As we get to the business end of the Queensland election campaign, Graham Young and I took a slightly different tack on some of the questions for our third online focus group for The National Forum. This time we were interested in seeing how the sample participants responded to the campaign, and particularly how they viewed the performance of the opposition.

It’s likely that the pitch from the Coalition in the last few days will be that they should be strengthened in Parliament in order to perform better as an opposition. In effect this is a concession of defeat, but it’s not a bad tactic in the absence of any discernible momentum for a protest vote. The idea is that because Beattie has succeeded in making them the issue, they’ll leverage that focus onto process issues and suggest another huge majority is unhealthy for the State’s democracy.

The risk of course is that this tactic will only reinforce what has become the central frustration of many voters – those who would like to vote against Beattie can’t bring themselves to mark their ballots for the Coalition in case they get elected.

Many of our sample agreed strongly that the State needed a better opposition, but quite a few were sceptical of whether the Coalition could provide one. “Dump the lot and start again” was the suggestion from one Sunshine Coast 50 year old male voter, while another male voter aged 80 from Brisbane wanted a “different cast”.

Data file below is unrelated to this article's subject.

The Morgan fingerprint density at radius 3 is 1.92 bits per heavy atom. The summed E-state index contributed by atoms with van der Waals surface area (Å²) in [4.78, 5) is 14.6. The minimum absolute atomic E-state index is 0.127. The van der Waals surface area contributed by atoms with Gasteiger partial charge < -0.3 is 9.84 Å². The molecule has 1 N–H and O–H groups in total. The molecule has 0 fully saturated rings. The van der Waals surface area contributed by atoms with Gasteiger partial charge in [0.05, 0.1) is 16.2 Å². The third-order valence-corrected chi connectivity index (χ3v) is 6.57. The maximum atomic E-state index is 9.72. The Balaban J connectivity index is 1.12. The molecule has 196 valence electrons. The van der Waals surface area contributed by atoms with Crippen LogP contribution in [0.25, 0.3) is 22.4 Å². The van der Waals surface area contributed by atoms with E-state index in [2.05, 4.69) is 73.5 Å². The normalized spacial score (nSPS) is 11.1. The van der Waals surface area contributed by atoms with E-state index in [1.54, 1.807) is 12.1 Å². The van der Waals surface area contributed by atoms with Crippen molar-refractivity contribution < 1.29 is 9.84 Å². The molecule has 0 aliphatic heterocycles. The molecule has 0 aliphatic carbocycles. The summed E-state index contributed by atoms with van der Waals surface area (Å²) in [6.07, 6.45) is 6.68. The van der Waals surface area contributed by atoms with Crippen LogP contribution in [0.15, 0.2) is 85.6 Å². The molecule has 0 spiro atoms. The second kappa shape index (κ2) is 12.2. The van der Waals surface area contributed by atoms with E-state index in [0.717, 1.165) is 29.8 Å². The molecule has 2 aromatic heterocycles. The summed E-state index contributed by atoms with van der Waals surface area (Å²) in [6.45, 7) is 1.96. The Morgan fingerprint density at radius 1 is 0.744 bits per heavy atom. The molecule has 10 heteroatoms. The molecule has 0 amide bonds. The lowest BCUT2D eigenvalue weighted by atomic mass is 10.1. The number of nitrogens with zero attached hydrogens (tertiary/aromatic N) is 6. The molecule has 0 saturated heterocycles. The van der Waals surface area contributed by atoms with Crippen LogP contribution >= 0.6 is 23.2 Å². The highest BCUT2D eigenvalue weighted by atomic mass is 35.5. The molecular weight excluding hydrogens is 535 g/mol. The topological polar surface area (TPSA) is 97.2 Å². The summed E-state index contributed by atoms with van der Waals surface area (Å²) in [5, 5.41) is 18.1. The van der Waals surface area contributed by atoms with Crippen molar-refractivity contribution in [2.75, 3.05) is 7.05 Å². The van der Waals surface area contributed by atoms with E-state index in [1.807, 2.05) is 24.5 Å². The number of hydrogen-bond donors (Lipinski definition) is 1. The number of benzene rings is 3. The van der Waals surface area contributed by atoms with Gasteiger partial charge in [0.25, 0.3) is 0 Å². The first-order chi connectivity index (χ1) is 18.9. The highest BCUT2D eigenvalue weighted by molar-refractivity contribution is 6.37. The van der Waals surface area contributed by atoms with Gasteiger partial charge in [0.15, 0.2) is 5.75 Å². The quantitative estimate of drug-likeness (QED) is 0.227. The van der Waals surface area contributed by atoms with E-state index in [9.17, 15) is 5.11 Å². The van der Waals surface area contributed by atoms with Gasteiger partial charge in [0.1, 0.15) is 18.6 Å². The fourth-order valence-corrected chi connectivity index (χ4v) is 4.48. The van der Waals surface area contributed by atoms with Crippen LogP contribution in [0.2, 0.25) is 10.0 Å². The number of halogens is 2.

Participants were specifically questioned about whether the Coalition deserved to be punished for their campaign. Some felt an election loss and the media focus on bungles were punishment enough, but some believed that the Coalition would be punished, with the “Beattie killed my brother” ad singled out by one participant. Interestingly, at this stage, voters in our sample had made up their minds, hadn’t been swayed much by the campaign launches, and were unlikely to change their votes.

The best the Coalition can hope for this late in the game is a small correction back in their favour. But given the odds against them in terms of seats held, this may not translate to very much. Beattie will most likely be returned with a slightly reduced majority, not the increase some commentators are now tipping. But it will still be a big majority and the Coalition’s challenge will be to do effective policy and communications work over the next term.